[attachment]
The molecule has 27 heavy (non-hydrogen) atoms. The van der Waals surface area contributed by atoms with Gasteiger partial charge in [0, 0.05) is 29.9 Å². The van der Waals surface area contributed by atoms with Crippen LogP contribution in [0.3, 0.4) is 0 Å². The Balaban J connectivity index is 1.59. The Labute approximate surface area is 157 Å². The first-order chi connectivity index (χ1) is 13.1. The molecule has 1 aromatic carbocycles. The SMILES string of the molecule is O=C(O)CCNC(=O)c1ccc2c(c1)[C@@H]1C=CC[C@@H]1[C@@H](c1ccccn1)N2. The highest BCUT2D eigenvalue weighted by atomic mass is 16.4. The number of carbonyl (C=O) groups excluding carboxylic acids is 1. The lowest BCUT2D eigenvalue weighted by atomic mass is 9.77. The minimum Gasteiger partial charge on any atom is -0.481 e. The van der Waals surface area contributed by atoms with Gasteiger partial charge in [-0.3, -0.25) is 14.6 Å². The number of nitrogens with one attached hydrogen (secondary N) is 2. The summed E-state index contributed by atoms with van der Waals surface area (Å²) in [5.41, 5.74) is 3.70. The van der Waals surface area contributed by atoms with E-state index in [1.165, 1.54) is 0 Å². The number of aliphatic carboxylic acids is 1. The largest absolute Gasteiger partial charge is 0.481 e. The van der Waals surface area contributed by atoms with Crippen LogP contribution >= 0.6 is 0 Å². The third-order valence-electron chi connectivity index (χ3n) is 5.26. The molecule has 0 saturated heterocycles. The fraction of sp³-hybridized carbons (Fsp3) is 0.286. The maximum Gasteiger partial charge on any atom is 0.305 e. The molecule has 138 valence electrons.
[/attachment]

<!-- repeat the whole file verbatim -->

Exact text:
The molecule has 27 heavy (non-hydrogen) atoms. The van der Waals surface area contributed by atoms with Gasteiger partial charge in [0, 0.05) is 29.9 Å². The van der Waals surface area contributed by atoms with Crippen LogP contribution in [0.3, 0.4) is 0 Å². The Balaban J connectivity index is 1.59. The Labute approximate surface area is 157 Å². The first-order chi connectivity index (χ1) is 13.1. The molecule has 1 aromatic carbocycles. The SMILES string of the molecule is O=C(O)CCNC(=O)c1ccc2c(c1)[C@@H]1C=CC[C@@H]1[C@@H](c1ccccn1)N2. The highest BCUT2D eigenvalue weighted by atomic mass is 16.4. The number of carbonyl (C=O) groups excluding carboxylic acids is 1. The lowest BCUT2D eigenvalue weighted by atomic mass is 9.77. The minimum Gasteiger partial charge on any atom is -0.481 e. The van der Waals surface area contributed by atoms with Gasteiger partial charge in [-0.3, -0.25) is 14.6 Å². The number of nitrogens with one attached hydrogen (secondary N) is 2. The summed E-state index contributed by atoms with van der Waals surface area (Å²) in [5.41, 5.74) is 3.70. The van der Waals surface area contributed by atoms with E-state index in [1.165, 1.54) is 0 Å². The number of aliphatic carboxylic acids is 1. The largest absolute Gasteiger partial charge is 0.481 e. The van der Waals surface area contributed by atoms with Crippen LogP contribution >= 0.6 is 0 Å². The third-order valence-electron chi connectivity index (χ3n) is 5.26. The molecule has 0 saturated heterocycles. The fraction of sp³-hybridized carbons (Fsp3) is 0.286. The maximum Gasteiger partial charge on any atom is 0.305 e. The molecule has 138 valence electrons.